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Thursday, March 24, 2016

An Indiana Abortion Law, Disability, and Autism

Chelsea Schneider, Tony Cook and Shari Rudavsky report at The Indianapolis Star that Indiana Governor Mike Pence has just signed an expansion of the state’s abortion restrictions.
Pence, a social conservative with a long track record of opposing abortion, described the new restrictions as a “comprehensive pro-life measure that affirms the value of all human life.”
The measure, House Enrolled Act 1337, would make Indiana only the second state to prohibit a woman from seeking an abortion because her fetus was diagnosed with a disability such as Down syndrome. It also would prohibit abortions when they are sought based on the gender or race of a fetus, and would require the remains of miscarried or aborted fetuses to be interred or cremated.
Last week, Sandhya Somashekhar reported at The Washington Post:
The fetal anomaly provision is particularly troublesome, said Patti Stauffer, vice president of public policy for Planned Parenthood of Indiana and Kentucky. It prohibits a provider from knowingly performing an abortion sought because of “a diagnosis or potential diagnosis of the fetus having Down syndrome or any other disability,” according to the bill digest.

Clinics would need to ask women why they want an abortion. It is unclear, Stauffer said, whether the woman would be compelled to provide an answer. The bill digest says doctors could face “disciplinary sanctions and civil liability for wrongful death” if they knowingly abort a fetus because of the diagnosis of a fetal disability.

Supporters of the fetal disability provision say it is critical to prevent discriminatory selective abortions, especially in light of new tests that can tell with a high degree of certainty if a fetus is at risk of developing Down syndrome or another disorder.
What does any of this have to do with autism?  In The Politics of Autism, I explain:
When a pregnancy is under way, doctors can detect certain kinds of disorders, but neither amniocentesis nor any other prenatal test can currently tell us whether a fetus will become autistic. Suppose that such a test did exist. “The best case use of a prenatal test at the moment would be if you could say to a parent, your child has got an 80 percent likelihood of autism and so once the baby's born, we would like to keep a close eye on that child in case they need extra support like speech therapy or social skills training or some sort of behavioral approach,” says leading autism scientist Simon Baron-Cohen. But would the “best case use” be the most common? When amniocentesis indicates Down Syndrome, most mothers choose abortion. A study of autism parents in Taiwan found that just over half would abort if a prenatal test indicated that their next child would be autistic. We cannot be sure what the figures would be if such tests were available in the United States, but it seems likely that a large share of autism pregnancies would end in abortion.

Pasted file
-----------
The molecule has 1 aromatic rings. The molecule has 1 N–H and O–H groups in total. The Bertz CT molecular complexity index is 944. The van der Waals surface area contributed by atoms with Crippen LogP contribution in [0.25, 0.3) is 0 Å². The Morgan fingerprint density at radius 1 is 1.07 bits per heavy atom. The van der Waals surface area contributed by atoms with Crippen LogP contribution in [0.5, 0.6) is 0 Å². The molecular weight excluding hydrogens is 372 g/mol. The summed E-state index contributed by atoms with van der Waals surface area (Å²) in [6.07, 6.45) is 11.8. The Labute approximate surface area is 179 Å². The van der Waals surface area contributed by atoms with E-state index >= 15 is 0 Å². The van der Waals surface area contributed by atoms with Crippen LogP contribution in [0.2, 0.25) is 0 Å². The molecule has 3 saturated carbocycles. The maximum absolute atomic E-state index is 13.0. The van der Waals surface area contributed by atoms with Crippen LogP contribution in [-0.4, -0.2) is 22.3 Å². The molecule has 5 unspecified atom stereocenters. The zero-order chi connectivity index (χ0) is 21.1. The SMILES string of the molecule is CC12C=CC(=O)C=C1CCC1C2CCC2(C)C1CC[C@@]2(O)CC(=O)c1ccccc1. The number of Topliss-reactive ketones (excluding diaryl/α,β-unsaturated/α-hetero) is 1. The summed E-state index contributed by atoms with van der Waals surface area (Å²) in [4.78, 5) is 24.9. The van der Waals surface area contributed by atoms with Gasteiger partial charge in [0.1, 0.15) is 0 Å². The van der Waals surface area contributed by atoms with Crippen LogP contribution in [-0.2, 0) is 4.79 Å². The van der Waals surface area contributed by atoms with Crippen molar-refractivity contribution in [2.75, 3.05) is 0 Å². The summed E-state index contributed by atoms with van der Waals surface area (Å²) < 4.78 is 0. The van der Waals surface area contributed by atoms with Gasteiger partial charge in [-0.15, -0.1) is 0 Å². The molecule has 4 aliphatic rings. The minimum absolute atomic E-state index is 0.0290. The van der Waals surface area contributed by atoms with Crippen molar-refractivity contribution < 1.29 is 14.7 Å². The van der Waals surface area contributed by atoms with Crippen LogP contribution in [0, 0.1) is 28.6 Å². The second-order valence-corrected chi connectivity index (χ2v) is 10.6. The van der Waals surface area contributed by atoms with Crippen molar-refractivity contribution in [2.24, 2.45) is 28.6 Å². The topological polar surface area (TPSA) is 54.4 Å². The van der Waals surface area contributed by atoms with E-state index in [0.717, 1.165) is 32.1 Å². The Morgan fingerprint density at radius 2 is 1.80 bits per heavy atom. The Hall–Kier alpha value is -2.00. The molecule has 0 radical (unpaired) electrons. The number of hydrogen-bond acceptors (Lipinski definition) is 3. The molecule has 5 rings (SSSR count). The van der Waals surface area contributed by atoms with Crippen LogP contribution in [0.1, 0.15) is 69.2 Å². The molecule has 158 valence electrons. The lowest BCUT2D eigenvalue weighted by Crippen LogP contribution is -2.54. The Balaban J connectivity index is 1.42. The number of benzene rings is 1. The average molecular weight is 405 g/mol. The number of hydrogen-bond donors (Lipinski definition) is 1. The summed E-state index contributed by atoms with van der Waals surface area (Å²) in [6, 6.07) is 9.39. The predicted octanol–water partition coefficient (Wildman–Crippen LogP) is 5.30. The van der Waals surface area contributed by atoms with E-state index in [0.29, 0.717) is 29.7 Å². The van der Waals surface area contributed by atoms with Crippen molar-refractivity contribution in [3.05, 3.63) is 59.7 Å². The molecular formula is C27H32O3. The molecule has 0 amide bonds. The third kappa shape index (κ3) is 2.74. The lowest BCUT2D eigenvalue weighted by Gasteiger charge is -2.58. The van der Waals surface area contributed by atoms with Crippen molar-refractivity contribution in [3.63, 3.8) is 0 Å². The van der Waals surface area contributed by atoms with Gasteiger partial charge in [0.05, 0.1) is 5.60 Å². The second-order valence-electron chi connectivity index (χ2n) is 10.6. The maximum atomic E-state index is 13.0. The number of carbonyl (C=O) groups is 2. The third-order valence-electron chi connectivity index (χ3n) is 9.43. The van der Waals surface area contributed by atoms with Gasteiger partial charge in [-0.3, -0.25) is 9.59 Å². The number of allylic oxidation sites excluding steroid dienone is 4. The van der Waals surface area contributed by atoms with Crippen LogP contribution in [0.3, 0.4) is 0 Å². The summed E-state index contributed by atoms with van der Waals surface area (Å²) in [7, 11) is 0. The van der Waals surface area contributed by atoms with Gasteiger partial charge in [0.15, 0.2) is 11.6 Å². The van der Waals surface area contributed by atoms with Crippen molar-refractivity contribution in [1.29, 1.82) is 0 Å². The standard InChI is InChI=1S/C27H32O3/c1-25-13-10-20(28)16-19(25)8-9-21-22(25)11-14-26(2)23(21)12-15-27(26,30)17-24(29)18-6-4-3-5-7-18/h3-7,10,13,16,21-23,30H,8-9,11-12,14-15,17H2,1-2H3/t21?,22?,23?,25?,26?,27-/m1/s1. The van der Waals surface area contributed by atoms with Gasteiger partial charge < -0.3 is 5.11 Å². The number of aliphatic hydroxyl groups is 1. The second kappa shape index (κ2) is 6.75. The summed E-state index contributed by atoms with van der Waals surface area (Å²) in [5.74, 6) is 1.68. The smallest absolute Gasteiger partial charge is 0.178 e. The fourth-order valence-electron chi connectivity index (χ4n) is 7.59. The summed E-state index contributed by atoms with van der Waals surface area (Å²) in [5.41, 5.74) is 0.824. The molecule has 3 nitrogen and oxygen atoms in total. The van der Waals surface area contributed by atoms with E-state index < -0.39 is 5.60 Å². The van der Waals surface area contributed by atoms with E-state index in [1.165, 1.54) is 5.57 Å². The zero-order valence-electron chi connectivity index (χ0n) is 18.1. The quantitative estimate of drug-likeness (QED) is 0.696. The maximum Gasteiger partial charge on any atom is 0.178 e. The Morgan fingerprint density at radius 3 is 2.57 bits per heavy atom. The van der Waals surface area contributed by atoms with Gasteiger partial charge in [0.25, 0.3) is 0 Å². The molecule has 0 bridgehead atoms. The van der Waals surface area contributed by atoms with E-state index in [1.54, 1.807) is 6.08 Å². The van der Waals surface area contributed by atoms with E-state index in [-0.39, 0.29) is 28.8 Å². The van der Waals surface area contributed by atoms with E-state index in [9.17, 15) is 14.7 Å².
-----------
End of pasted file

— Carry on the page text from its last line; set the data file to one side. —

The politics of the issue would be complicated, to say the least. For decades, the broader disability-rights movement has had an uneasy relationship with the movement to curb abortion. On the one hand, selective abortion angers disability rights activists, with some using terms such as “eugenics” and “genocide.” On the other hand, many of these activists also believe that the right to control one’s own body is a thread that connects disability rights and abortion rights. The growing ranks of identified autistic adults could be as conflicted as their elders in the disability rights movement. But it is also possible that they could change the issue’s political landscape by coming down heavily on one side or the other. Expect pro-life and pro-choice groups to vie for their support.